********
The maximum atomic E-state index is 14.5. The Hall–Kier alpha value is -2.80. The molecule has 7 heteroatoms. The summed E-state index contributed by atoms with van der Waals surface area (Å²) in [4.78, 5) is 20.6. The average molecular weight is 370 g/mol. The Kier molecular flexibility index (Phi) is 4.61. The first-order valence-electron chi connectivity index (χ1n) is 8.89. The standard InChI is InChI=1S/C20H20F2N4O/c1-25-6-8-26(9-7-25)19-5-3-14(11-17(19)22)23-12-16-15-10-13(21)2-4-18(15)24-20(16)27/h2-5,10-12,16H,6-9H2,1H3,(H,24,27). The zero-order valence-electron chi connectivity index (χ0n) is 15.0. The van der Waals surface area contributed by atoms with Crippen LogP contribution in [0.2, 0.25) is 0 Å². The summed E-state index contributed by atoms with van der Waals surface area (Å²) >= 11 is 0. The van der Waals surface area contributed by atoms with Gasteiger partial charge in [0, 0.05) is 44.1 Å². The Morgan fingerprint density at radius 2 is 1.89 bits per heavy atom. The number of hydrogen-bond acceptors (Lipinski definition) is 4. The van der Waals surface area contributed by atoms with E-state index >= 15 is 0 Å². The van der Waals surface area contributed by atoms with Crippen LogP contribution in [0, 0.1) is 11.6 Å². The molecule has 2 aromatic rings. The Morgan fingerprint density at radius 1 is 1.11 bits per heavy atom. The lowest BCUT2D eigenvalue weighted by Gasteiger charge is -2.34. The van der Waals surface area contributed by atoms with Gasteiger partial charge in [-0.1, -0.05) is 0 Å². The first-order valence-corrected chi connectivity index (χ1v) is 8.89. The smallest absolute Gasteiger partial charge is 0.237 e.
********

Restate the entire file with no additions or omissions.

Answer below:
The maximum atomic E-state index is 14.5. The Hall–Kier alpha value is -2.80. The molecule has 7 heteroatoms. The summed E-state index contributed by atoms with van der Waals surface area (Å²) in [4.78, 5) is 20.6. The average molecular weight is 370 g/mol. The Kier molecular flexibility index (Phi) is 4.61. The first-order valence-electron chi connectivity index (χ1n) is 8.89. The standard InChI is InChI=1S/C20H20F2N4O/c1-25-6-8-26(9-7-25)19-5-3-14(11-17(19)22)23-12-16-15-10-13(21)2-4-18(15)24-20(16)27/h2-5,10-12,16H,6-9H2,1H3,(H,24,27). The zero-order valence-electron chi connectivity index (χ0n) is 15.0. The van der Waals surface area contributed by atoms with Crippen LogP contribution in [0.2, 0.25) is 0 Å². The summed E-state index contributed by atoms with van der Waals surface area (Å²) >= 11 is 0. The van der Waals surface area contributed by atoms with Gasteiger partial charge in [0, 0.05) is 44.1 Å². The Morgan fingerprint density at radius 2 is 1.89 bits per heavy atom. The number of hydrogen-bond acceptors (Lipinski definition) is 4. The van der Waals surface area contributed by atoms with E-state index >= 15 is 0 Å². The van der Waals surface area contributed by atoms with Crippen LogP contribution in [0, 0.1) is 11.6 Å². The molecule has 2 aromatic rings. The Morgan fingerprint density at radius 1 is 1.11 bits per heavy atom. The lowest BCUT2D eigenvalue weighted by Gasteiger charge is -2.34. The van der Waals surface area contributed by atoms with Gasteiger partial charge in [-0.1, -0.05) is 0 Å². The first-order valence-corrected chi connectivity index (χ1v) is 8.89. The smallest absolute Gasteiger partial charge is 0.237 e.